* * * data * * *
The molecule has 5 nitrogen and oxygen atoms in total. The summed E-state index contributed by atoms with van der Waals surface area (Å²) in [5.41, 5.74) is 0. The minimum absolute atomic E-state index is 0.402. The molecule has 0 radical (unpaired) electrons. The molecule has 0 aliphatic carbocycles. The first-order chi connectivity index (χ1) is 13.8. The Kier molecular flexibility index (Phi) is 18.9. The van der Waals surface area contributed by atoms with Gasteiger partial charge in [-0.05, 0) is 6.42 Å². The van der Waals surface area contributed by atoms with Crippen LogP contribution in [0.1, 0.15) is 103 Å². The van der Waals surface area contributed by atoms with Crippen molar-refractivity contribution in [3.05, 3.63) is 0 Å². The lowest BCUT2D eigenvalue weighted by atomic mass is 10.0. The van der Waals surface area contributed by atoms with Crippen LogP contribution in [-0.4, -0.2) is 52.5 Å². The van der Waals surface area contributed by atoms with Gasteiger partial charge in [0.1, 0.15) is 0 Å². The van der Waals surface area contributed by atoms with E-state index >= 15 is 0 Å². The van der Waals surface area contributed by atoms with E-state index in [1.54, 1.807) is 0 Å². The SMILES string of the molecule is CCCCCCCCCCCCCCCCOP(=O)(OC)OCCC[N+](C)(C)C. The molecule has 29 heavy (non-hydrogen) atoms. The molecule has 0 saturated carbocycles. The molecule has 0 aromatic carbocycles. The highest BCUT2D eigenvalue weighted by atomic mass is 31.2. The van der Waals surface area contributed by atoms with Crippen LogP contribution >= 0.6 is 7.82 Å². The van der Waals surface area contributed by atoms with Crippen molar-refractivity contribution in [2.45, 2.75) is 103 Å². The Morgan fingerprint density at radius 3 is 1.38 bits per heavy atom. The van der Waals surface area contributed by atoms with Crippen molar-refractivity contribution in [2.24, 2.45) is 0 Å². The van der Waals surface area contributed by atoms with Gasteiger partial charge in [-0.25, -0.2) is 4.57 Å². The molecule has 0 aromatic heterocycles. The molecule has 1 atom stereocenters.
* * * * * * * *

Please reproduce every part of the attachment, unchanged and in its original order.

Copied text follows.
The molecule has 5 nitrogen and oxygen atoms in total. The summed E-state index contributed by atoms with van der Waals surface area (Å²) in [5.41, 5.74) is 0. The minimum absolute atomic E-state index is 0.402. The molecule has 0 radical (unpaired) electrons. The molecule has 0 aliphatic carbocycles. The first-order chi connectivity index (χ1) is 13.8. The Kier molecular flexibility index (Phi) is 18.9. The van der Waals surface area contributed by atoms with Gasteiger partial charge in [-0.05, 0) is 6.42 Å². The van der Waals surface area contributed by atoms with Crippen LogP contribution in [0.1, 0.15) is 103 Å². The van der Waals surface area contributed by atoms with Crippen molar-refractivity contribution in [3.05, 3.63) is 0 Å². The lowest BCUT2D eigenvalue weighted by atomic mass is 10.0. The van der Waals surface area contributed by atoms with Crippen LogP contribution in [-0.4, -0.2) is 52.5 Å². The van der Waals surface area contributed by atoms with Gasteiger partial charge in [0.1, 0.15) is 0 Å². The van der Waals surface area contributed by atoms with E-state index >= 15 is 0 Å². The van der Waals surface area contributed by atoms with E-state index in [1.54, 1.807) is 0 Å². The SMILES string of the molecule is CCCCCCCCCCCCCCCCOP(=O)(OC)OCCC[N+](C)(C)C. The molecule has 29 heavy (non-hydrogen) atoms. The molecule has 0 saturated carbocycles. The molecule has 0 aromatic carbocycles. The highest BCUT2D eigenvalue weighted by atomic mass is 31.2. The van der Waals surface area contributed by atoms with Crippen LogP contribution >= 0.6 is 7.82 Å². The van der Waals surface area contributed by atoms with Crippen molar-refractivity contribution in [2.45, 2.75) is 103 Å². The Morgan fingerprint density at radius 3 is 1.38 bits per heavy atom. The van der Waals surface area contributed by atoms with Crippen molar-refractivity contribution in [2.24, 2.45) is 0 Å². The van der Waals surface area contributed by atoms with Gasteiger partial charge in [-0.25, -0.2) is 4.57 Å². The molecule has 0 aromatic heterocycles. The molecule has 1 atom stereocenters.